Hello some programmers might know about the lean philosophy,

building a minimal viable product Lean Startup MVP.

I ask myself (when building Webapps):

"Should I put effort into writing good reusable code, testing etc."


"Write quick and dirty code. It just works. The customer does not care what kind of programming pattern you used etc. He/she just wants to use it."

So reading the article about a MVP is a bit paradox to me. On the one hand it says:

"version of a new product which allows a team to collect the maximum amount of validated learning about customers"

on the other:

...begin the learning process as quickly as possible

So which actually has a higher priority? To me this is a trade-off between time and quality. Correct me if I did not understand it.


  • I was asking what the lean concept does advise on this issue. In general it is better to write quality code. I was just asking about how does the lean philosophy think about this. Not coding in general.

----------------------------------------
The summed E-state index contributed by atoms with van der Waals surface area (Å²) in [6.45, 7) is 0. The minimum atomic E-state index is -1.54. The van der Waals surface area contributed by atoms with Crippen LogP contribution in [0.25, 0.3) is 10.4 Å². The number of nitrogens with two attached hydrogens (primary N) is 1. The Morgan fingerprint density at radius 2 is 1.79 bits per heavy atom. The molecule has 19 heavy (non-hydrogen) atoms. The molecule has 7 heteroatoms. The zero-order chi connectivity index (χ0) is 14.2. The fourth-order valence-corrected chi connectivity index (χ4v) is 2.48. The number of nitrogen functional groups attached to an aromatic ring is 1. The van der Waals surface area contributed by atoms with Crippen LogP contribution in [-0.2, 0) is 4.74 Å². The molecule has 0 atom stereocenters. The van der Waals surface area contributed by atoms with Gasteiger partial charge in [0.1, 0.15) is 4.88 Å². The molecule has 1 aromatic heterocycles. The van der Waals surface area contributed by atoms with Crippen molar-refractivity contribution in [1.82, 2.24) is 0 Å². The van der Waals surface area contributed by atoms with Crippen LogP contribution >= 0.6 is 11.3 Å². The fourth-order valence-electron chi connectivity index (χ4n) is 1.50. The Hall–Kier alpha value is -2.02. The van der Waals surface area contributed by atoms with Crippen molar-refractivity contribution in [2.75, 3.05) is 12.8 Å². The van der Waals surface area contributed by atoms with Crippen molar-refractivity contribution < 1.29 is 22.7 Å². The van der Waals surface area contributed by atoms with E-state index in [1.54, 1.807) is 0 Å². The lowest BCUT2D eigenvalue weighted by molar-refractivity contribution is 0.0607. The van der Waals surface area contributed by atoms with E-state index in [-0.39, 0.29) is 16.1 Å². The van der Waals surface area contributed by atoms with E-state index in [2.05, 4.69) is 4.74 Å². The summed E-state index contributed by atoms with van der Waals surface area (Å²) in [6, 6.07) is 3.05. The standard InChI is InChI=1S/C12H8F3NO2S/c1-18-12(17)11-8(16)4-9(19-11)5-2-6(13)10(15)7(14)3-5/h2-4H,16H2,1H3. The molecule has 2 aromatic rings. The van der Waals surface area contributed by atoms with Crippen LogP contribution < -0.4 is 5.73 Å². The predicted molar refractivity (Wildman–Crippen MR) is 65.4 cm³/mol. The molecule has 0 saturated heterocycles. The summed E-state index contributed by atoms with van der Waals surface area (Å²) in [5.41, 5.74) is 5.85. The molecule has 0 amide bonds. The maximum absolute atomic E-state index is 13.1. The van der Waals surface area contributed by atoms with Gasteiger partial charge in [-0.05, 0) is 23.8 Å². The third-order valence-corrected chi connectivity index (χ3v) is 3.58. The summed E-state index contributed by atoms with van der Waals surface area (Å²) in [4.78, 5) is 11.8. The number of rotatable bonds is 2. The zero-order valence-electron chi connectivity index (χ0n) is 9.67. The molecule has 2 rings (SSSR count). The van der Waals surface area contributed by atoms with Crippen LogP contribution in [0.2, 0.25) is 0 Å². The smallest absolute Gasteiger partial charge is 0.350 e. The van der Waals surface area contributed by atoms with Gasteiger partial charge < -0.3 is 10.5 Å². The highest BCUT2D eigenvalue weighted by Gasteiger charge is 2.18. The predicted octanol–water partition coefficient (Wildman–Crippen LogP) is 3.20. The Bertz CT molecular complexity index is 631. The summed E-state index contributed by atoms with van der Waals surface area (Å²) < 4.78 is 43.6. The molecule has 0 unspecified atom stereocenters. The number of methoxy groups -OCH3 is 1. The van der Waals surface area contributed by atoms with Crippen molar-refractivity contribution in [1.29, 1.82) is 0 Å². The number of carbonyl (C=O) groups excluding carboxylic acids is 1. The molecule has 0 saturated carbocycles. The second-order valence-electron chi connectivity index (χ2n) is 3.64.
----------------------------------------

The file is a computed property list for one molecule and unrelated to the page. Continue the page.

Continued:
– zer02
    Mar 2, 2014 at 14:30
  • 1
    Quick and dirty is a myth. Dirty always means slow. allankelly.blogspot.de/2009/09/quick-dirty-myth.html
    – Doc Brown
    Mar 2, 2014 at 14:38

1 Answer 1


Dirty code just gets dirtier, never cleaner. After a first release you rolled out very fast, you will have to continue to iterate fast, and roll out better and better releases. If you start from a mess, this will get increasingly harder and harder, to the point of impossible.

Dirty code is harder to test. So you will have even fewer automated tests than you normally would have had otherwise with clean code. And if you have fewer automated tests, you'll have higher chance of embarrassing, show-stopper bugs.

Dirty coding is a vicious cycle. Don't get sucked into it.

  • 3
    +1 well said, technical debt should be earned with years of maintenance, not cheaply fabricated in every iteration Mar 2, 2014 at 16:25

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